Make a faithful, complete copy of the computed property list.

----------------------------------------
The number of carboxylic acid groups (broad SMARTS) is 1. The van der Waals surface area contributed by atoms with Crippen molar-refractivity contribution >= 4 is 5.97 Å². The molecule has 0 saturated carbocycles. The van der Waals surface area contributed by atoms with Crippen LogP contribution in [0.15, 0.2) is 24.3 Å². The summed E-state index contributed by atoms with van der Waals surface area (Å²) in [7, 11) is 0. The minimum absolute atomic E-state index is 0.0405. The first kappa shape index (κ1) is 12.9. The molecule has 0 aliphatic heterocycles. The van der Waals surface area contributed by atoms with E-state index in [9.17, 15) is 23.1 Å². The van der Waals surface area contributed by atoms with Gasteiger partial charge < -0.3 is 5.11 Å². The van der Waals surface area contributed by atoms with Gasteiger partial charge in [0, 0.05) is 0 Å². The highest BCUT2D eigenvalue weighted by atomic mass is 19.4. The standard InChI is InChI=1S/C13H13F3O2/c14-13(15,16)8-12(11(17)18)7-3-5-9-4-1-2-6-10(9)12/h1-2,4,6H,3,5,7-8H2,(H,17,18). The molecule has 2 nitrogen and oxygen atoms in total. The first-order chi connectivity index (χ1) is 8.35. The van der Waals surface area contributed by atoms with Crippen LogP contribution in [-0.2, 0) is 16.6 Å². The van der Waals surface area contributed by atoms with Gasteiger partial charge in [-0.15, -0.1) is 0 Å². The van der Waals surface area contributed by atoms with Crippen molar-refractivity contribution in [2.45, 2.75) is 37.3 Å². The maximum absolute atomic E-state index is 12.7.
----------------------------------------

The number of carboxylic acid groups (broad SMARTS) is 1. The van der Waals surface area contributed by atoms with Crippen molar-refractivity contribution >= 4 is 5.97 Å². The molecule has 0 saturated carbocycles. The van der Waals surface area contributed by atoms with Crippen LogP contribution in [0.15, 0.2) is 24.3 Å². The summed E-state index contributed by atoms with van der Waals surface area (Å²) in [7, 11) is 0. The minimum absolute atomic E-state index is 0.0405. The first kappa shape index (κ1) is 12.9. The molecule has 0 aliphatic heterocycles. The van der Waals surface area contributed by atoms with E-state index in [9.17, 15) is 23.1 Å². The van der Waals surface area contributed by atoms with Gasteiger partial charge < -0.3 is 5.11 Å². The van der Waals surface area contributed by atoms with Gasteiger partial charge in [0, 0.05) is 0 Å². The highest BCUT2D eigenvalue weighted by atomic mass is 19.4. The standard InChI is InChI=1S/C13H13F3O2/c14-13(15,16)8-12(11(17)18)7-3-5-9-4-1-2-6-10(9)12/h1-2,4,6H,3,5,7-8H2,(H,17,18). The molecule has 2 nitrogen and oxygen atoms in total. The first-order chi connectivity index (χ1) is 8.35. The van der Waals surface area contributed by atoms with Crippen LogP contribution in [-0.2, 0) is 16.6 Å². The van der Waals surface area contributed by atoms with Gasteiger partial charge in [-0.15, -0.1) is 0 Å². The van der Waals surface area contributed by atoms with Crippen molar-refractivity contribution in [2.45, 2.75) is 37.3 Å². The maximum absolute atomic E-state index is 12.7.